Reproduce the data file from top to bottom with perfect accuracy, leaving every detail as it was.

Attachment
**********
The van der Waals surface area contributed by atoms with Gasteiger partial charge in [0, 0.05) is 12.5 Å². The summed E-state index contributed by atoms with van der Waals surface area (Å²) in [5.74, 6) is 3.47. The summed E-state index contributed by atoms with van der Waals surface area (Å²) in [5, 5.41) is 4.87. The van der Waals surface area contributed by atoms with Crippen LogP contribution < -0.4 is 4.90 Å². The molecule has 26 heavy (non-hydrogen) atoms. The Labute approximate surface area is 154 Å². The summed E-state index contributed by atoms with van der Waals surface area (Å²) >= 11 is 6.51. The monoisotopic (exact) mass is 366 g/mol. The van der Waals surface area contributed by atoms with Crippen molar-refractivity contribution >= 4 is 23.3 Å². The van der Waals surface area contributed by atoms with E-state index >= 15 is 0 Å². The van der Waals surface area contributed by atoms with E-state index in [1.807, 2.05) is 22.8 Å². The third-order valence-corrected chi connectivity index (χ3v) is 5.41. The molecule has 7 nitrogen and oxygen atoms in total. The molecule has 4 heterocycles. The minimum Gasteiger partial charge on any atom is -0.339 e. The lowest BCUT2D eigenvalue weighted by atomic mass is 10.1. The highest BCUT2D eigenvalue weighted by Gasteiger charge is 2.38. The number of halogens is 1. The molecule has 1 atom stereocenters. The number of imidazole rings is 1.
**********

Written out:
The van der Waals surface area contributed by atoms with Gasteiger partial charge in [0, 0.05) is 12.5 Å². The summed E-state index contributed by atoms with van der Waals surface area (Å²) in [5.74, 6) is 3.47. The summed E-state index contributed by atoms with van der Waals surface area (Å²) in [5, 5.41) is 4.87. The van der Waals surface area contributed by atoms with Crippen LogP contribution < -0.4 is 4.90 Å². The molecule has 26 heavy (non-hydrogen) atoms. The Labute approximate surface area is 154 Å². The summed E-state index contributed by atoms with van der Waals surface area (Å²) >= 11 is 6.51. The monoisotopic (exact) mass is 366 g/mol. The van der Waals surface area contributed by atoms with Crippen molar-refractivity contribution >= 4 is 23.3 Å². The van der Waals surface area contributed by atoms with E-state index >= 15 is 0 Å². The van der Waals surface area contributed by atoms with E-state index in [1.807, 2.05) is 22.8 Å². The third-order valence-corrected chi connectivity index (χ3v) is 5.41. The molecule has 7 nitrogen and oxygen atoms in total. The molecule has 4 heterocycles. The minimum Gasteiger partial charge on any atom is -0.339 e. The lowest BCUT2D eigenvalue weighted by atomic mass is 10.1. The highest BCUT2D eigenvalue weighted by Gasteiger charge is 2.38. The number of halogens is 1. The molecule has 1 atom stereocenters. The number of imidazole rings is 1.